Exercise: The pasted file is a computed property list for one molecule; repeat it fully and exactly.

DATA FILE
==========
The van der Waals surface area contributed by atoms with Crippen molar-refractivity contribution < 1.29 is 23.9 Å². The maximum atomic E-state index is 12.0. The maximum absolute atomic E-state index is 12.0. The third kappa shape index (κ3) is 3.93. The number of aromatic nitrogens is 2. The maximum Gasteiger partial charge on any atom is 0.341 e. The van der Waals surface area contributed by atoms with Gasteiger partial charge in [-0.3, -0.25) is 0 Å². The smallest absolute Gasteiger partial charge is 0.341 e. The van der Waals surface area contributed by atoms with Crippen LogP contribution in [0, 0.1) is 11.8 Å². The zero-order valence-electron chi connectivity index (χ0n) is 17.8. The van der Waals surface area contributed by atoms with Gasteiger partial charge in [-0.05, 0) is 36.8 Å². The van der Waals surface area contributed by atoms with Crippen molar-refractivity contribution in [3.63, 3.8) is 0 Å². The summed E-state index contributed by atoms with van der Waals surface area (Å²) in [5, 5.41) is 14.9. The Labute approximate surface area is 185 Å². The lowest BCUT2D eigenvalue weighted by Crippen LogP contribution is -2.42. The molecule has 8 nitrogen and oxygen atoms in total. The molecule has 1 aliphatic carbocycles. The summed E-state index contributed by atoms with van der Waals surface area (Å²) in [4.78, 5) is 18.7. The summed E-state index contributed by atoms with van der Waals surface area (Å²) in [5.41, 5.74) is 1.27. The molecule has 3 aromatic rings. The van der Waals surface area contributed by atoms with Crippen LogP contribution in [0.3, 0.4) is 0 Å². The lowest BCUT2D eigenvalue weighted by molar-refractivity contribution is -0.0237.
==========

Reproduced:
The van der Waals surface area contributed by atoms with Crippen molar-refractivity contribution < 1.29 is 23.9 Å². The maximum atomic E-state index is 12.0. The maximum absolute atomic E-state index is 12.0. The third kappa shape index (κ3) is 3.93. The number of aromatic nitrogens is 2. The maximum Gasteiger partial charge on any atom is 0.341 e. The van der Waals surface area contributed by atoms with Gasteiger partial charge in [-0.3, -0.25) is 0 Å². The smallest absolute Gasteiger partial charge is 0.341 e. The van der Waals surface area contributed by atoms with Crippen LogP contribution in [0, 0.1) is 11.8 Å². The zero-order valence-electron chi connectivity index (χ0n) is 17.8. The van der Waals surface area contributed by atoms with Gasteiger partial charge in [-0.05, 0) is 36.8 Å². The van der Waals surface area contributed by atoms with Crippen molar-refractivity contribution in [3.63, 3.8) is 0 Å². The summed E-state index contributed by atoms with van der Waals surface area (Å²) in [5, 5.41) is 14.9. The Labute approximate surface area is 185 Å². The lowest BCUT2D eigenvalue weighted by Crippen LogP contribution is -2.42. The molecule has 8 nitrogen and oxygen atoms in total. The molecule has 1 aliphatic carbocycles. The summed E-state index contributed by atoms with van der Waals surface area (Å²) in [4.78, 5) is 18.7. The summed E-state index contributed by atoms with van der Waals surface area (Å²) in [5.41, 5.74) is 1.27. The molecule has 3 aromatic rings. The van der Waals surface area contributed by atoms with Crippen LogP contribution in [0.3, 0.4) is 0 Å². The lowest BCUT2D eigenvalue weighted by molar-refractivity contribution is -0.0237.